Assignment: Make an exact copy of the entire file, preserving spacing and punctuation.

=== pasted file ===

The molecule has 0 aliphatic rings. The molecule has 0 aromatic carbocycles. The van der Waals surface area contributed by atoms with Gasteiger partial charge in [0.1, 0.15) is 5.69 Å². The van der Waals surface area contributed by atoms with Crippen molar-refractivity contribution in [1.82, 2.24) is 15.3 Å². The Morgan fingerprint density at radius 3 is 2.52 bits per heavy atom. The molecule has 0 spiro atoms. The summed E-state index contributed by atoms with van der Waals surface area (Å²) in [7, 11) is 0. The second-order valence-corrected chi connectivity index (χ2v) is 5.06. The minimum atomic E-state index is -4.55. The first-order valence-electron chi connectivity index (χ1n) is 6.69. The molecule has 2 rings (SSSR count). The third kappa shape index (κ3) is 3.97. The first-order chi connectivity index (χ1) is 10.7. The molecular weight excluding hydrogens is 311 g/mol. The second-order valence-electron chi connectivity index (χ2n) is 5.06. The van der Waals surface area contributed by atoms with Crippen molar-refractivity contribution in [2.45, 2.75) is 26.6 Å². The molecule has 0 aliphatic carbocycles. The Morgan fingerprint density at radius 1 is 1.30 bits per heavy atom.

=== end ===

The molecule has 0 aliphatic rings. The molecule has 0 aromatic carbocycles. The van der Waals surface area contributed by atoms with Gasteiger partial charge in [0.1, 0.15) is 5.69 Å². The van der Waals surface area contributed by atoms with Crippen molar-refractivity contribution in [1.82, 2.24) is 15.3 Å². The Morgan fingerprint density at radius 3 is 2.52 bits per heavy atom. The molecule has 0 spiro atoms. The summed E-state index contributed by atoms with van der Waals surface area (Å²) in [7, 11) is 0. The second-order valence-corrected chi connectivity index (χ2v) is 5.06. The minimum atomic E-state index is -4.55. The first-order valence-electron chi connectivity index (χ1n) is 6.69. The molecule has 2 rings (SSSR count). The third kappa shape index (κ3) is 3.97. The first-order chi connectivity index (χ1) is 10.7. The molecular weight excluding hydrogens is 311 g/mol. The second-order valence-electron chi connectivity index (χ2n) is 5.06. The van der Waals surface area contributed by atoms with Crippen molar-refractivity contribution in [2.45, 2.75) is 26.6 Å². The molecule has 0 aliphatic carbocycles. The Morgan fingerprint density at radius 1 is 1.30 bits per heavy atom.